Drinks giants target Absolut as Swedish voters ponder sell-off

By Abigail Townsend

The multi-billion dollar sale of Vin & Sprit (V&S), the owner of trendy Swedish vodka Absolut, is once again on the cards.

V&S is owned by the Swedish government, which has always been steadfast in its refusal to sell.

But the country is holding elections next month and the opposition leader has confirmed that, should his party come to power, it would privatise some state-owned assets.

The Swedish authorities own a swathe of companies and is the country's biggest single owner of businesses.

But Fredrik Reinfeldt, the head of the Alliance for Sweden party, was recently reported as saying: "We believe that the state has another role to play: to provide regulations and legislation, and not be an actor in the marketplace itself."

His comments have therefore raised hopes that, should the popular Alliance for Sweden be successful in its bid for power, V&S will be one of the assets sold off.

The biggest brand owned by V&S is Absolut.

The vodka is extremely popular globally and has become the world's third-largest premium spirits brand in just 10 years.

Although V&S has only the one global brand, a number of leading drinks companies would still be keen to get their hands on the business.

"It's one brand, but Absolut is the largest premium vodka brand in the world," said a drinks analyst at a leading investment bank.

"It sells 5 million or so cases in the US and it would be seen as being attractive to a lot of players out there."

The business, should it be sold, is likely to be floated. That way, the Swedish government could retain a stake. But most believe it would be snapped up soon after its market debut.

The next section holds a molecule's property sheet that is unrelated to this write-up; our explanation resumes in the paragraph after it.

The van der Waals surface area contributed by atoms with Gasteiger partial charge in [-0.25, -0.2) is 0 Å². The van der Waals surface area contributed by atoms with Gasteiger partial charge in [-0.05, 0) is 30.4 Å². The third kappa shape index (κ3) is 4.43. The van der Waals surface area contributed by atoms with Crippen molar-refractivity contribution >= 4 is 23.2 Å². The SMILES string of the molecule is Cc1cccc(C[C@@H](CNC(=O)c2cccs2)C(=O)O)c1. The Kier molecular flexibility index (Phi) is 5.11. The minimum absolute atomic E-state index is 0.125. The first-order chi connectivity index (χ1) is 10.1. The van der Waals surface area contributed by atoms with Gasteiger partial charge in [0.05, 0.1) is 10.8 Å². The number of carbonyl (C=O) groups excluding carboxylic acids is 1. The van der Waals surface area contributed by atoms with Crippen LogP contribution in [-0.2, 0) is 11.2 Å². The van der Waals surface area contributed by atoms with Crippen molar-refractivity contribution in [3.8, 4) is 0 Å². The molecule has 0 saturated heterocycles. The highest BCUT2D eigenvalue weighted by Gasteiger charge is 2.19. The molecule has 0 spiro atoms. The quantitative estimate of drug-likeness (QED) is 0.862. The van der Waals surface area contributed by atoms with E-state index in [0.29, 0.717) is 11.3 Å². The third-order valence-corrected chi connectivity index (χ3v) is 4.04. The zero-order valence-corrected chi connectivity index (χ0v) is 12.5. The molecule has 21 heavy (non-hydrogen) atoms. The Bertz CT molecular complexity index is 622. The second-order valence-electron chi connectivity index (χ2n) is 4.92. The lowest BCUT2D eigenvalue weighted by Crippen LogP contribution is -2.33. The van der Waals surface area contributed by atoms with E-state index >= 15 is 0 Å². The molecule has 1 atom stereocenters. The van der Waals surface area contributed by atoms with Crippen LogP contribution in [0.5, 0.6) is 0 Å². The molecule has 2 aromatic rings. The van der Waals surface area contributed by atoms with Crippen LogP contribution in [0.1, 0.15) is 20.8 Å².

"It would be picked up quickly," said the analyst.

"However it goes, you just know the brand will be sold soon after, and the usual list of candidates will be involved."

The analyst said that average earnings before interest and tax at V&S were around USUS$200m ($314m).

When it comes to valuing the business, many believe it could be sold on a multiple of the mid- to high teens, making it worth around US$3bn to US$4bn.

Premium brands such as this are in high demand: two years ago, for instance, the family-owned Bacardi splashed out US$2bn for Grey Goose, the leading premium vodka in the US.

Those likely to be interested include Pernod-Ricard, the French drinks group that acquired Allied Domecq for £7bn ($20.7bn) last year, and Diageo.

Although the British drinks giant owns Smirnoff, analysts feel that it could still be a potential bidder as long as it offloaded some of its lesser brands.

However, there is still a long way to go before a sale.

The Alliance in Sweden party has been leading the polls in recent weeks, but it still needs to win the elections on 17 September.

It would then need to include V&S in its pledge to sell state-owned assets.

There have also been many false starts before, with the industry regularly hearing rumours that the current Social Democrat government, which has been in power for 12 years, was considering selling the business.

To date, however, the Swedish authorities have always dismissed such speculation.

Founded in 1917, Stockholm-based V&S has operations in 10 countries, employing around 2500 employees and selling in 125 markets.

Group sales in 2005 came in at SK9.8bn ($2.12bn).

Until 1995, the business was solely focused on the Swedish market but then decided to start exporting Absolut.

Now only a sixth of V&S's sales are made in Sweden.


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